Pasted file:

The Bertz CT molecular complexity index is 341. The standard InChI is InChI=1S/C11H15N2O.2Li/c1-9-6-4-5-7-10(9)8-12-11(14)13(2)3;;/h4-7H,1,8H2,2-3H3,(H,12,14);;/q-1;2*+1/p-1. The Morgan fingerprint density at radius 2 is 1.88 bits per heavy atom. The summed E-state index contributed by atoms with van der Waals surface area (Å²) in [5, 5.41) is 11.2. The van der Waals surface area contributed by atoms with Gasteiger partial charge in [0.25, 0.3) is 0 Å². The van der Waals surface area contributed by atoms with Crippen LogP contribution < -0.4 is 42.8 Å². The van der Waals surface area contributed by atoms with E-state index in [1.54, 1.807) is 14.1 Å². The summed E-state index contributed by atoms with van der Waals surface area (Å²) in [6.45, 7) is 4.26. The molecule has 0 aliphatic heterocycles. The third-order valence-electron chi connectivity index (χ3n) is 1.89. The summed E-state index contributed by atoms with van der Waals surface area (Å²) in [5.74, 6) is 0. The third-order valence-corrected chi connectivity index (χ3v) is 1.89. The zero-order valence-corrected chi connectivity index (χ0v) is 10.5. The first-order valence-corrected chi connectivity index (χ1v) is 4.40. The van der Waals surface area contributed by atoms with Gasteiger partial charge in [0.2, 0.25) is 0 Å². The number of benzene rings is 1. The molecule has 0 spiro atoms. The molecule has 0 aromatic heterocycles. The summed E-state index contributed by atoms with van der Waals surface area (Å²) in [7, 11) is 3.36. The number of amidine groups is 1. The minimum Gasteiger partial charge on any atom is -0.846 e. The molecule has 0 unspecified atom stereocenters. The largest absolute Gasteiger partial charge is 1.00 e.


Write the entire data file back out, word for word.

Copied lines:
The Bertz CT molecular complexity index is 341. The standard InChI is InChI=1S/C11H15N2O.2Li/c1-9-6-4-5-7-10(9)8-12-11(14)13(2)3;;/h4-7H,1,8H2,2-3H3,(H,12,14);;/q-1;2*+1/p-1. The Morgan fingerprint density at radius 2 is 1.88 bits per heavy atom. The summed E-state index contributed by atoms with van der Waals surface area (Å²) in [5, 5.41) is 11.2. The van der Waals surface area contributed by atoms with Gasteiger partial charge in [0.25, 0.3) is 0 Å². The van der Waals surface area contributed by atoms with Crippen LogP contribution < -0.4 is 42.8 Å². The van der Waals surface area contributed by atoms with E-state index in [1.54, 1.807) is 14.1 Å². The summed E-state index contributed by atoms with van der Waals surface area (Å²) in [6.45, 7) is 4.26. The molecule has 0 aliphatic heterocycles. The third-order valence-electron chi connectivity index (χ3n) is 1.89. The summed E-state index contributed by atoms with van der Waals surface area (Å²) in [5.74, 6) is 0. The third-order valence-corrected chi connectivity index (χ3v) is 1.89. The zero-order valence-corrected chi connectivity index (χ0v) is 10.5. The first-order valence-corrected chi connectivity index (χ1v) is 4.40. The van der Waals surface area contributed by atoms with Gasteiger partial charge in [0.2, 0.25) is 0 Å². The number of benzene rings is 1. The molecule has 0 spiro atoms. The molecule has 0 aromatic heterocycles. The summed E-state index contributed by atoms with van der Waals surface area (Å²) in [7, 11) is 3.36. The number of amidine groups is 1. The minimum Gasteiger partial charge on any atom is -0.846 e. The molecule has 0 unspecified atom stereocenters. The largest absolute Gasteiger partial charge is 1.00 e.